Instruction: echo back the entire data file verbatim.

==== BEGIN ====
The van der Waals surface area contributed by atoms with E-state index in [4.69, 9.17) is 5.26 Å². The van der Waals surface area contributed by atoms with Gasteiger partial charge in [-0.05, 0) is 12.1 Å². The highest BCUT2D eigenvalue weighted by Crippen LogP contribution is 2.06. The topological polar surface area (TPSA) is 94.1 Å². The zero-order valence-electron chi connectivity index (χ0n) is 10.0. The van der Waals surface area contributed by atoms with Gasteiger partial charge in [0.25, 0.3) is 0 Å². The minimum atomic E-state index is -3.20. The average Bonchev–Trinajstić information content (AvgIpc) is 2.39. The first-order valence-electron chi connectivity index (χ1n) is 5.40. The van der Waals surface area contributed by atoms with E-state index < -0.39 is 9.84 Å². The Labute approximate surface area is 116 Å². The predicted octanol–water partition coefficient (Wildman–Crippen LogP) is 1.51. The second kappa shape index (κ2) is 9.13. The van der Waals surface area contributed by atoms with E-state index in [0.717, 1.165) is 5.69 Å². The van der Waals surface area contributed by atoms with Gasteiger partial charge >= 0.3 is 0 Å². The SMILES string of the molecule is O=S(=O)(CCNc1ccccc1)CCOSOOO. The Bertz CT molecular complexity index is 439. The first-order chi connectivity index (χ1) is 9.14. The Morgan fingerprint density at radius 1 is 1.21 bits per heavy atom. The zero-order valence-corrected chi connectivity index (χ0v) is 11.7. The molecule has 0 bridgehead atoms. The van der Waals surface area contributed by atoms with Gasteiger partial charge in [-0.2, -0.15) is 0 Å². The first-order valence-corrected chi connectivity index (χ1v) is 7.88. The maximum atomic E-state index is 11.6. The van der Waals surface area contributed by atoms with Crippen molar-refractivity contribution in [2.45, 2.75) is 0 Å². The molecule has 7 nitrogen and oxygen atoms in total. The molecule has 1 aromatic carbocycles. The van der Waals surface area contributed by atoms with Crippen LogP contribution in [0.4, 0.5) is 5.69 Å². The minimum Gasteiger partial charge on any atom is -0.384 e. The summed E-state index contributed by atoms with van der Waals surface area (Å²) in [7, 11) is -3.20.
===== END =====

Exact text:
The van der Waals surface area contributed by atoms with E-state index in [4.69, 9.17) is 5.26 Å². The van der Waals surface area contributed by atoms with Gasteiger partial charge in [-0.05, 0) is 12.1 Å². The highest BCUT2D eigenvalue weighted by Crippen LogP contribution is 2.06. The topological polar surface area (TPSA) is 94.1 Å². The zero-order valence-electron chi connectivity index (χ0n) is 10.0. The van der Waals surface area contributed by atoms with Gasteiger partial charge in [0.25, 0.3) is 0 Å². The minimum atomic E-state index is -3.20. The average Bonchev–Trinajstić information content (AvgIpc) is 2.39. The first-order valence-electron chi connectivity index (χ1n) is 5.40. The van der Waals surface area contributed by atoms with E-state index < -0.39 is 9.84 Å². The Labute approximate surface area is 116 Å². The predicted octanol–water partition coefficient (Wildman–Crippen LogP) is 1.51. The second kappa shape index (κ2) is 9.13. The van der Waals surface area contributed by atoms with E-state index in [0.717, 1.165) is 5.69 Å². The van der Waals surface area contributed by atoms with Gasteiger partial charge >= 0.3 is 0 Å². The SMILES string of the molecule is O=S(=O)(CCNc1ccccc1)CCOSOOO. The Bertz CT molecular complexity index is 439. The first-order chi connectivity index (χ1) is 9.14. The Morgan fingerprint density at radius 1 is 1.21 bits per heavy atom. The zero-order valence-corrected chi connectivity index (χ0v) is 11.7. The molecule has 0 bridgehead atoms. The van der Waals surface area contributed by atoms with Gasteiger partial charge in [-0.2, -0.15) is 0 Å². The first-order valence-corrected chi connectivity index (χ1v) is 7.88. The maximum atomic E-state index is 11.6. The van der Waals surface area contributed by atoms with Crippen molar-refractivity contribution in [2.45, 2.75) is 0 Å². The molecule has 7 nitrogen and oxygen atoms in total. The molecule has 1 aromatic carbocycles. The van der Waals surface area contributed by atoms with Crippen LogP contribution in [0.4, 0.5) is 5.69 Å². The minimum Gasteiger partial charge on any atom is -0.384 e. The summed E-state index contributed by atoms with van der Waals surface area (Å²) in [7, 11) is -3.20.